The Moon Guide
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U. S. N. O.
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The phase of the Moon right now

Phase
 
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< Observing the Moon introduction

Earthshine
Earthshine shows as a faint glow
on the dark portion of the Moon
Earthshine
Earthshine is the faint illumination of the Moon’s dark side, caused by sunlight being reflected onto the Moon by the Earth. Earthshine is most obvious when the Moon is a thin waxing crescent in a reasonably dark sky, a spectacle sometimes referred to as ‘the old Moon cradled in the young Moon’s arms’. If you were standing near the centre of the Moon’s near-side at this time, the Earth would appear directly above your head, a big, nearly fully illuminated blue sphere 60 times brighter than full Moon.

Earthshine can be followed for several days until around first quarter phase and picked up again in the last quarter of the lunar month. It is best seen if the ecliptic between the Sun and crescent Moon makes a steep angle with the horizon, when the Sun is positioned far beneath the horizon, either in the evening skies of spring or the morning skies of autumn.

Moonlight
For all its apparent brilliance, the Moon is actually a rather dark object. It’s one of the least reflective worlds in the entire Solar System, with an average reflectivity of just seven percent. In other words, only 7 out of every 100 photons which hit the lunar surface manage to bounce back into space – the rest are absorbed by the dark surface and re-radiated in other wavelengths.

Atmospheric effects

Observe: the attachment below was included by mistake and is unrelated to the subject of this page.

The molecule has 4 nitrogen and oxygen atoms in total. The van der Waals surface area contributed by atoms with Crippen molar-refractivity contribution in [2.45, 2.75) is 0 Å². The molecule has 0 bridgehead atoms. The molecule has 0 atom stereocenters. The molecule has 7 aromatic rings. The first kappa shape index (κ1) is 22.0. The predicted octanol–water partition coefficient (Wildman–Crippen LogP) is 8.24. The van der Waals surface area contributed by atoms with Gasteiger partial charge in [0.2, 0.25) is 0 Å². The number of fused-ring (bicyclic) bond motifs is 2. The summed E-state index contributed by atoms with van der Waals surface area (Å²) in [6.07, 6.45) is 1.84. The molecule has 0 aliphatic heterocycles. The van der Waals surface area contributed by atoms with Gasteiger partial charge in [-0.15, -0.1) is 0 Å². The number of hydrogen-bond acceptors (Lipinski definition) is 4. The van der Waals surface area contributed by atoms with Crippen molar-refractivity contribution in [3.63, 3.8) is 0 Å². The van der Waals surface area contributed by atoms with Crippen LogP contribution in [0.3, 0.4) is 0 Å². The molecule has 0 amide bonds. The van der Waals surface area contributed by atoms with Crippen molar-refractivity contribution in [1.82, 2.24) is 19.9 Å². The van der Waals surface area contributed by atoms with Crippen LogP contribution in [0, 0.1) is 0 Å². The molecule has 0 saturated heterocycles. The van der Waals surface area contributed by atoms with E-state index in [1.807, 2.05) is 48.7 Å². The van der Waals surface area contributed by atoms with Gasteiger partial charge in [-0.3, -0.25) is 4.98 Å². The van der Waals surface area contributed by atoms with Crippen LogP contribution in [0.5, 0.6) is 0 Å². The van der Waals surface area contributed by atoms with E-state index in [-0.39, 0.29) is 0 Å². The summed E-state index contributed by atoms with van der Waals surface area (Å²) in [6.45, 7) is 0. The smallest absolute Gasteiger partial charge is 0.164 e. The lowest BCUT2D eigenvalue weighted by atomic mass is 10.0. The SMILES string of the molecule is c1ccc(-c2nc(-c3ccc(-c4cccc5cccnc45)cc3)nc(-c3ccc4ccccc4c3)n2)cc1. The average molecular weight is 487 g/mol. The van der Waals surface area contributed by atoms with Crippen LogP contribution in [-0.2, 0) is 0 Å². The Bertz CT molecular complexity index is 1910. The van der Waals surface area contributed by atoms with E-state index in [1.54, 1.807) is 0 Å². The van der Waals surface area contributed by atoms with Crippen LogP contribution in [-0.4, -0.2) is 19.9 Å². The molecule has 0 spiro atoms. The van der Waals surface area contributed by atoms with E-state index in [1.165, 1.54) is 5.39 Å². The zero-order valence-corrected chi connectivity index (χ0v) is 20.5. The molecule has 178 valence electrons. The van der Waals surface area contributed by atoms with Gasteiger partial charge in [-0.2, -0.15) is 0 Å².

Lunar rainbows are created under the same circumstances as those produced by the Sun. However, lunar rainbows have a maximum brilliance of a mere 1/500,000 of their day time counterparts and as such they are a rarer phenomenon, appearing very dim and lacking in vivid colours.

A bright pearly white region called the lunar corona can often be seen around the Moon.
A lunar halo. Credit Robin Scagell/Galaxy
A lunar halo
It is caused by the reflection and diffraction of moonlight by water droplets in the lower clouds. In addition to the corona, the Moon is sometimes encircled by one or two (on rare occasions even three) rainbow coloured lunar haloes caused when moonlight is diffracted by countless water droplets or ice crystals in the upper atmosphere. Lunar haloes can be particularly vivid when moonlight passes through a thin homogeneous cloud layer composed of very minute water droplets. Sometimes the lunar halo may be host to ‘Moon dogs’ which are diffuse images of the Moon located 22° either side of it, caused by the light’s refraction among ice crystals in Earth’s upper atmosphere.

‘Seas’ and mountains >

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Crescent Moon

Observing the Moon

Moon lighting

'Seas' and mountains

How much can you see?

Using binoculars and telescopes

Drawing the Moon

Getting to know the Moon

Three-day crescent Moon

Six-day crescent Moon

First-quarter Moon

Gibbous Moon

Interactive Moon map

 
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